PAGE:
“We would be poorer without this duo of musicians in our lives.” It’s just one of the many great quotes that several reviews by the international media left us after the long-awaited release of No Geography. This is The Chemical Brothers‘ 9th album. And it is also, for the vast majority of experts who already listened to it, the best studio work in their almost 30 years of career.
Tom Rowlands and Ed Simons wanted to be The Dust Brothers, but an American band with the same name forced them to look for an alternative. The Manchester duo chose to introduce themselves to the world as The Chemical Brothers, although they wanted to leave a small souvenir on their first LP; they called it Exit Planet Dust. It was 1995. 24 years and 8 releases later, No Geography arrives, an artwork that the music industry has been waiting for months. It seems to have been worth waiting for so long. Absolutely.
Over the years, we’ve seen The Chemical Brothers doing everything with music. Their relative proximity to the big-room electro-house, popularly known as EDM, has eclipsed their true relationship to the dance sound of the turn of the century. In the last decade, we’ve seen them consolidate as big-beat kings, recover trance sounds and even have some of the best indie voices. Bearing in mind that those from Manchester had already perfected their processes, both when they wanted to approach the psychedelia of retro-rave, and also when they opted to embrace pop-rock and even hip-hop, the British magazine Pitchfork asks: “So where do you go when you finally prove that you’ve mastered both of your established creative approaches?”
Rowlands and Simons did not hesitate: they jumped into the battlefield. They got off the stage to join the dancefloor. No Geography doesn’t lose in sophistication (quite the opposite), but it does bring the end result closer to the main audiences and provokes an unpredicted jumping move from wherever you are listening to the album.
“Eve Of Destruction” gives the start to a story that immediately reminds us of those visual dancers of 20 years ago, so common in the concerts of the Chem Bros. It’s a 47 minutes album, but just after the first minute, a drop already warns us that we are going to face a very energic path. The stylistic amplitude of the work welcomes fresh bases and pop intonations that make “Bango” enter the scene without any warning. A couple of blinks and, with insulting ease, the British have done it again. It is impossible not to visualize a dancefloor full of people jumping, screaming, sweating with them. Fortunately, “No Geography” (the track with the same name as the album) lowers the beats with bucolic melodies, pre-recorded voices and emotionally charged synthesizers. It could be a perfect closing track for any love story and, not in vain, it’s the track that closes this first cycle of this tale.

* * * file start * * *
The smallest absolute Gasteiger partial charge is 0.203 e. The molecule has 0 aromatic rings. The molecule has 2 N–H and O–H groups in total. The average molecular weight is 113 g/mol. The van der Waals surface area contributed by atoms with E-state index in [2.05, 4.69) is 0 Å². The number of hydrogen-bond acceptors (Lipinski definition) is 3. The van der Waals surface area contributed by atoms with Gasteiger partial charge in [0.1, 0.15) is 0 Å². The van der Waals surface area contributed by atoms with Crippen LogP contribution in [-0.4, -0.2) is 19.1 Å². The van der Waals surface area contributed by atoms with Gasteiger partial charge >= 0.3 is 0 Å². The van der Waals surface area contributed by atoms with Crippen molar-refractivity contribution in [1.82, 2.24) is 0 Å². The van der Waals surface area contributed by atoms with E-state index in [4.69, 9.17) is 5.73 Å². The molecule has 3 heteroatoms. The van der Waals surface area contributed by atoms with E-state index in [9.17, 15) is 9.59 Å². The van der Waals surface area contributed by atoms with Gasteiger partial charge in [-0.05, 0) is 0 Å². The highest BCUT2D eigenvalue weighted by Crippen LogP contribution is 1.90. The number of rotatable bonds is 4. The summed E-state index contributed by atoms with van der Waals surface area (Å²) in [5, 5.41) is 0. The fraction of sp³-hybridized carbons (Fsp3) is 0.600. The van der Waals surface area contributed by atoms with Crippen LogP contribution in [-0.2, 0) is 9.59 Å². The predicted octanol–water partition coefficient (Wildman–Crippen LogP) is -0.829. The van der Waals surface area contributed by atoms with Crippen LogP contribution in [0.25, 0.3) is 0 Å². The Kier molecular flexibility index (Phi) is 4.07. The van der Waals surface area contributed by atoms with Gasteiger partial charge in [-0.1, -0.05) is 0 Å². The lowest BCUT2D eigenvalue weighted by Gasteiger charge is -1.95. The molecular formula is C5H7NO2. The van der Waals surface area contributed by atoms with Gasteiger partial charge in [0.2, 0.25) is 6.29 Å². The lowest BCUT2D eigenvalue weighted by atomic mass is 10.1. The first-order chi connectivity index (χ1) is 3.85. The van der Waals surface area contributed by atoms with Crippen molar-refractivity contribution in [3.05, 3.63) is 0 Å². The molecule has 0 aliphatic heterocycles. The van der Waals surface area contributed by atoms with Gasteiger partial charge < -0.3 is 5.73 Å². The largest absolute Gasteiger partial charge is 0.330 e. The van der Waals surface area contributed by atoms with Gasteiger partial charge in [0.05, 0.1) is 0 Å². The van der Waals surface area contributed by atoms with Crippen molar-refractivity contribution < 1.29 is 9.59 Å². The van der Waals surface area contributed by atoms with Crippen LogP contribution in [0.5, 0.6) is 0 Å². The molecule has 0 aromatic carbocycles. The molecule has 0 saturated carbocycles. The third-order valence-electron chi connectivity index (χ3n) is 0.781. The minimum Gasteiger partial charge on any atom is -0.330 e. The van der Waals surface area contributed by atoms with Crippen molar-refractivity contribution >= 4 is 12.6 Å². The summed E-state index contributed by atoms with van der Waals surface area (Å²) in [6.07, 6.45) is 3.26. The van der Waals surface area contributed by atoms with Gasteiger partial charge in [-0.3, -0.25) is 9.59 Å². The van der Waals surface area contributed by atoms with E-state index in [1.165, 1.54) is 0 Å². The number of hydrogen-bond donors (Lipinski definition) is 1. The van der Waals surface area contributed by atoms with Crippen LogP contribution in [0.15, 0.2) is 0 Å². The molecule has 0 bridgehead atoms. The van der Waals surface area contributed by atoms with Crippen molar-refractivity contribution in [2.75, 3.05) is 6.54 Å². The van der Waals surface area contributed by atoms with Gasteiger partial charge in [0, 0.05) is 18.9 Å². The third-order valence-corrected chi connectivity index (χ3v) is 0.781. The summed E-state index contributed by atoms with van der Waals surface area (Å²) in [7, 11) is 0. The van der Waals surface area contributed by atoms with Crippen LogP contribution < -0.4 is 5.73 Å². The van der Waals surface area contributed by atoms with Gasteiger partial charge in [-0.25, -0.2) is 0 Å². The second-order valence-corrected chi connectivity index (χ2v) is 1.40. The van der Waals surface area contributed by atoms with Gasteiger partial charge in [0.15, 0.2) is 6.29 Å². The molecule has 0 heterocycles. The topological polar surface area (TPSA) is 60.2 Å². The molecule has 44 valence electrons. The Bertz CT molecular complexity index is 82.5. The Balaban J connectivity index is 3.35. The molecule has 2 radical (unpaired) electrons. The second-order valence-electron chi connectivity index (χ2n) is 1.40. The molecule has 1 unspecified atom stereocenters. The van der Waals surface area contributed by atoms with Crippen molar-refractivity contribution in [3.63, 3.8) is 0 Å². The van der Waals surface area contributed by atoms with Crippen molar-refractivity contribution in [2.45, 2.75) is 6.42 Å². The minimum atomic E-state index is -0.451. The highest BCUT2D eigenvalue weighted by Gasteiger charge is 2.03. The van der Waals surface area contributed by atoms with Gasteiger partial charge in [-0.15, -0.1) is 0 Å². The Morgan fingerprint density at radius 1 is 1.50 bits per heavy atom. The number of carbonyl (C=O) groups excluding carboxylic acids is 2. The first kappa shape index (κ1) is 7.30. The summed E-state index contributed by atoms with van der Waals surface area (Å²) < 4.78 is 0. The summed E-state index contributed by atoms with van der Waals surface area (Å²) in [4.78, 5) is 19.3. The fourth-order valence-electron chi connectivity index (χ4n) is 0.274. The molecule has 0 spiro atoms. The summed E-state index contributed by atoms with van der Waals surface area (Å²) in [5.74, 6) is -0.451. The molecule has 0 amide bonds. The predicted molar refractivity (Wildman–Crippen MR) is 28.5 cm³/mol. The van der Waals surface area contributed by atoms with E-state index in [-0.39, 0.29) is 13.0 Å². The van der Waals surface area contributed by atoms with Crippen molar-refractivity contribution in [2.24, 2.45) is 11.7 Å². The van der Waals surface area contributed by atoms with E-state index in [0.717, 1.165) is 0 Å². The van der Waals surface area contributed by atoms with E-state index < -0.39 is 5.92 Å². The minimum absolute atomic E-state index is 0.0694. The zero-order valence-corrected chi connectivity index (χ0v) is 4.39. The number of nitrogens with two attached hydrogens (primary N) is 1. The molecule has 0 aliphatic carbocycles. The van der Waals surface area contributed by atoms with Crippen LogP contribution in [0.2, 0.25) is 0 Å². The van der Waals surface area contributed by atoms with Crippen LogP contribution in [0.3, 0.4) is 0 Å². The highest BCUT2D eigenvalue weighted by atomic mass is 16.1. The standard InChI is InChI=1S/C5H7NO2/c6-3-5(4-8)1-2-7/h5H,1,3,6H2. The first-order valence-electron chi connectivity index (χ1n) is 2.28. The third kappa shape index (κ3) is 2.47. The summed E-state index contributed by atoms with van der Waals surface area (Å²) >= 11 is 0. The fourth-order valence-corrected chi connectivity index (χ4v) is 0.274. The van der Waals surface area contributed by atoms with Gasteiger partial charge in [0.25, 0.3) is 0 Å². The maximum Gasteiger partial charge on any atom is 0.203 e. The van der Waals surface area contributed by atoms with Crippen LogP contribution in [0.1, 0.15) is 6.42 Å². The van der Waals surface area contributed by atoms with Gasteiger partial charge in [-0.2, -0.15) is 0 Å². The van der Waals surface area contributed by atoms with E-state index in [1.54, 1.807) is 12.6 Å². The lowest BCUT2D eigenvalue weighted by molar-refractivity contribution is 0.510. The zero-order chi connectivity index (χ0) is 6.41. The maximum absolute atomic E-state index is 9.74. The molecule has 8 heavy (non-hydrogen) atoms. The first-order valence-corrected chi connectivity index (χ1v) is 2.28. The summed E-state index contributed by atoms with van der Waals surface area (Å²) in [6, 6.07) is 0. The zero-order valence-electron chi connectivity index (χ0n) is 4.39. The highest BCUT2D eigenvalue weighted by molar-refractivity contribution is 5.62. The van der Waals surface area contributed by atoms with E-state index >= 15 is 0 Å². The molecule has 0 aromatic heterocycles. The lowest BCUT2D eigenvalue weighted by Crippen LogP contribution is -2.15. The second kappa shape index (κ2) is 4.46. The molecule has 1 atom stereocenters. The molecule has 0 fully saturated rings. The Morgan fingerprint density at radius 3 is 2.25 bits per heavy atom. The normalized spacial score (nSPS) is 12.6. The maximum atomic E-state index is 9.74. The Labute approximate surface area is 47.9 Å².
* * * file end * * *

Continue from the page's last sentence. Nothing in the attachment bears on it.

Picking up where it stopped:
The pop personality of “Go To Keep On” and its chime encourage one last rampage before “Gravity Drops” gives us a breath in the form of idle accompanied by distortion and harmonic horizontality. It is not, of course, an interruption. Based on synth-pop, “The Universe Sent Me” and “We’ve Got To Try” recover the most electro sound of the Chem Bros, always with that conductive thread in the form of energy transmitted by the Norwegian singer AURORA. When you get to “Free Yourself”, you understand the path you have walked. The 8th track smells of success, sounds of greatness. Rowlands and Simons give all what they have. Or at least they make us believe so.
The magicians had a last hidden trick. Nobody can imagine a Chem Bros concert without the revolution of tempos with analogue frequencies being pushed to the limit. Listen to “MAH” to understand what we are talking about. It’s not a casualty that The Chemical Brothers abruptly stop the rhythm and serve us on a silver plate the final embrace of “Catch Me I’m Falling”. In total, 5 minutes that allow us to breathe, assimilate and realize that, in fact, we are possibly in front of the best artwork by The Chemical Brothers to date. Or, at least, the most complete one.